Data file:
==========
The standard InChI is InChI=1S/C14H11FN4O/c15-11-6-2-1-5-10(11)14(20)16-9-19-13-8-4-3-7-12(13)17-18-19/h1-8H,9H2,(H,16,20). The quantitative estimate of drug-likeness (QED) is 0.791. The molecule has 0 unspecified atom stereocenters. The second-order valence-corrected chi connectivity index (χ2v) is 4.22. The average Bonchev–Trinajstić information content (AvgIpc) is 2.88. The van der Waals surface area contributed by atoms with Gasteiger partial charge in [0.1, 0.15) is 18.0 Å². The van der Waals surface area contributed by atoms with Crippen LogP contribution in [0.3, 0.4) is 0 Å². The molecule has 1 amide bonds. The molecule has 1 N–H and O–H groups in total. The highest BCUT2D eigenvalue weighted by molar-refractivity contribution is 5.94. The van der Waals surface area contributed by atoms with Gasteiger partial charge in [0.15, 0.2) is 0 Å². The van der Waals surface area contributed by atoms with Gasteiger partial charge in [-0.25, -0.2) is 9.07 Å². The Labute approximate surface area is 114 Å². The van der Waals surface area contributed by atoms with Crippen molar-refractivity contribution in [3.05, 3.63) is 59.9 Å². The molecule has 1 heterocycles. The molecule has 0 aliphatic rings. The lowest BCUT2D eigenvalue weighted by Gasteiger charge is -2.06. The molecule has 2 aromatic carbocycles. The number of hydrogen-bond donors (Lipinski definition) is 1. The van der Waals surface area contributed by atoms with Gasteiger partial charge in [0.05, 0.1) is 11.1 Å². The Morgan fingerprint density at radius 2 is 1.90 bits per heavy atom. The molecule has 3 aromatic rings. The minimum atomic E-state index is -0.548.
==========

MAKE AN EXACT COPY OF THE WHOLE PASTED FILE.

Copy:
The standard InChI is InChI=1S/C14H11FN4O/c15-11-6-2-1-5-10(11)14(20)16-9-19-13-8-4-3-7-12(13)17-18-19/h1-8H,9H2,(H,16,20). The quantitative estimate of drug-likeness (QED) is 0.791. The molecule has 0 unspecified atom stereocenters. The second-order valence-corrected chi connectivity index (χ2v) is 4.22. The average Bonchev–Trinajstić information content (AvgIpc) is 2.88. The van der Waals surface area contributed by atoms with Gasteiger partial charge in [0.1, 0.15) is 18.0 Å². The van der Waals surface area contributed by atoms with Crippen LogP contribution in [0.3, 0.4) is 0 Å². The molecule has 1 amide bonds. The molecule has 1 N–H and O–H groups in total. The highest BCUT2D eigenvalue weighted by molar-refractivity contribution is 5.94. The van der Waals surface area contributed by atoms with Gasteiger partial charge in [0.15, 0.2) is 0 Å². The van der Waals surface area contributed by atoms with Gasteiger partial charge in [-0.25, -0.2) is 9.07 Å². The Labute approximate surface area is 114 Å². The van der Waals surface area contributed by atoms with Crippen molar-refractivity contribution in [3.05, 3.63) is 59.9 Å². The molecule has 1 heterocycles. The molecule has 0 aliphatic rings. The lowest BCUT2D eigenvalue weighted by Gasteiger charge is -2.06. The molecule has 2 aromatic carbocycles. The number of hydrogen-bond donors (Lipinski definition) is 1. The van der Waals surface area contributed by atoms with Gasteiger partial charge in [0.05, 0.1) is 11.1 Å². The Morgan fingerprint density at radius 2 is 1.90 bits per heavy atom. The molecule has 3 aromatic rings. The minimum atomic E-state index is -0.548.